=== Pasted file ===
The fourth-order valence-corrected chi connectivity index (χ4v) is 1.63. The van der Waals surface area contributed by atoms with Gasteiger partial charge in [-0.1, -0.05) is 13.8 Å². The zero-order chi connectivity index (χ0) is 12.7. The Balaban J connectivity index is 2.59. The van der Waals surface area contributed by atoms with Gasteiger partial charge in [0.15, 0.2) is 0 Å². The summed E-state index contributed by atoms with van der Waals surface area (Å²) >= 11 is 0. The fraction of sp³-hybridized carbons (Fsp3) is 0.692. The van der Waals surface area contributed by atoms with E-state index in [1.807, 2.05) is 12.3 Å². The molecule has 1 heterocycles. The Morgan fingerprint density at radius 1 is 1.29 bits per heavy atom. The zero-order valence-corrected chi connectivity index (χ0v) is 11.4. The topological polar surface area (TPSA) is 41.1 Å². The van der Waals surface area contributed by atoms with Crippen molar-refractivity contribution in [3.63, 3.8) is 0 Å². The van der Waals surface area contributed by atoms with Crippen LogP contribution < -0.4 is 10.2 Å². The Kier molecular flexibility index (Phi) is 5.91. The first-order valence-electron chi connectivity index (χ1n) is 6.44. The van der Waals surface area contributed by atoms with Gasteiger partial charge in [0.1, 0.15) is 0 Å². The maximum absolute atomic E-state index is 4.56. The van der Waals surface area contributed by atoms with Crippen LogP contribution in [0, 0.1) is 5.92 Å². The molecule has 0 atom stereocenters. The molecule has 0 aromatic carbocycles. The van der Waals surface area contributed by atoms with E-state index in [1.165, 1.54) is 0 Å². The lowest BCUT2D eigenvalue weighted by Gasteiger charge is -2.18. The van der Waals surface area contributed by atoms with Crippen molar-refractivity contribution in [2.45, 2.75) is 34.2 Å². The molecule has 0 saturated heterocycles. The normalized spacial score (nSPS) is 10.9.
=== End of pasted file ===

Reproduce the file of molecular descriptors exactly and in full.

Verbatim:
The fourth-order valence-corrected chi connectivity index (χ4v) is 1.63. The van der Waals surface area contributed by atoms with Gasteiger partial charge in [-0.1, -0.05) is 13.8 Å². The zero-order chi connectivity index (χ0) is 12.7. The Balaban J connectivity index is 2.59. The van der Waals surface area contributed by atoms with Gasteiger partial charge in [0.15, 0.2) is 0 Å². The summed E-state index contributed by atoms with van der Waals surface area (Å²) >= 11 is 0. The fraction of sp³-hybridized carbons (Fsp3) is 0.692. The van der Waals surface area contributed by atoms with E-state index in [1.807, 2.05) is 12.3 Å². The molecule has 1 heterocycles. The Morgan fingerprint density at radius 1 is 1.29 bits per heavy atom. The zero-order valence-corrected chi connectivity index (χ0v) is 11.4. The topological polar surface area (TPSA) is 41.1 Å². The van der Waals surface area contributed by atoms with Crippen molar-refractivity contribution in [3.63, 3.8) is 0 Å². The van der Waals surface area contributed by atoms with Crippen LogP contribution < -0.4 is 10.2 Å². The Kier molecular flexibility index (Phi) is 5.91. The first-order valence-electron chi connectivity index (χ1n) is 6.44. The van der Waals surface area contributed by atoms with Gasteiger partial charge in [0.1, 0.15) is 0 Å². The maximum absolute atomic E-state index is 4.56. The van der Waals surface area contributed by atoms with Crippen LogP contribution in [0, 0.1) is 5.92 Å². The molecule has 0 atom stereocenters. The molecule has 0 aromatic carbocycles. The van der Waals surface area contributed by atoms with E-state index in [1.165, 1.54) is 0 Å². The lowest BCUT2D eigenvalue weighted by Gasteiger charge is -2.18. The van der Waals surface area contributed by atoms with Crippen molar-refractivity contribution in [2.45, 2.75) is 34.2 Å². The molecule has 0 saturated heterocycles. The normalized spacial score (nSPS) is 10.9.